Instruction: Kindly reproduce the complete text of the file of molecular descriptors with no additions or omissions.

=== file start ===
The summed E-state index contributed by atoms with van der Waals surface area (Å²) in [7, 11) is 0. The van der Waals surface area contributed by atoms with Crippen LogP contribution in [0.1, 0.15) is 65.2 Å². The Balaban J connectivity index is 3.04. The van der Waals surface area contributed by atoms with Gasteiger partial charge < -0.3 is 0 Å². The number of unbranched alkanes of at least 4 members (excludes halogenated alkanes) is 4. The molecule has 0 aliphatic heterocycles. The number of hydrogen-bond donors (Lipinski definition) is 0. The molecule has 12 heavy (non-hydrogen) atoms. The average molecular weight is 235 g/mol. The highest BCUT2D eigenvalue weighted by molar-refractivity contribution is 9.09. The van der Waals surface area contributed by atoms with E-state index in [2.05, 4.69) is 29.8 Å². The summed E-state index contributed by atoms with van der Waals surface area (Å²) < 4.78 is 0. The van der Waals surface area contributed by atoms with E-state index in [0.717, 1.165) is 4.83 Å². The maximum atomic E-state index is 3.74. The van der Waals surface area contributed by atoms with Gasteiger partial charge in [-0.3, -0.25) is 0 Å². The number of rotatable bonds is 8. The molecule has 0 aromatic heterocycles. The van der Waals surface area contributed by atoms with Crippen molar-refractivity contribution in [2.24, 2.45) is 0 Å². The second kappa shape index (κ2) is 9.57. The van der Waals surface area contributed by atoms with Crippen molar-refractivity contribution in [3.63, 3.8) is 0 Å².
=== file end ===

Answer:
The summed E-state index contributed by atoms with van der Waals surface area (Å²) in [7, 11) is 0. The van der Waals surface area contributed by atoms with Crippen LogP contribution in [0.1, 0.15) is 65.2 Å². The Balaban J connectivity index is 3.04. The van der Waals surface area contributed by atoms with Gasteiger partial charge < -0.3 is 0 Å². The number of unbranched alkanes of at least 4 members (excludes halogenated alkanes) is 4. The molecule has 0 aliphatic heterocycles. The number of hydrogen-bond donors (Lipinski definition) is 0. The molecule has 12 heavy (non-hydrogen) atoms. The average molecular weight is 235 g/mol. The highest BCUT2D eigenvalue weighted by molar-refractivity contribution is 9.09. The van der Waals surface area contributed by atoms with E-state index in [2.05, 4.69) is 29.8 Å². The summed E-state index contributed by atoms with van der Waals surface area (Å²) < 4.78 is 0. The van der Waals surface area contributed by atoms with E-state index in [0.717, 1.165) is 4.83 Å². The maximum atomic E-state index is 3.74. The van der Waals surface area contributed by atoms with Gasteiger partial charge in [-0.3, -0.25) is 0 Å². The number of rotatable bonds is 8. The molecule has 0 aromatic heterocycles. The van der Waals surface area contributed by atoms with Crippen molar-refractivity contribution in [2.24, 2.45) is 0 Å². The second kappa shape index (κ2) is 9.57. The van der Waals surface area contributed by atoms with Crippen molar-refractivity contribution in [3.63, 3.8) is 0 Å².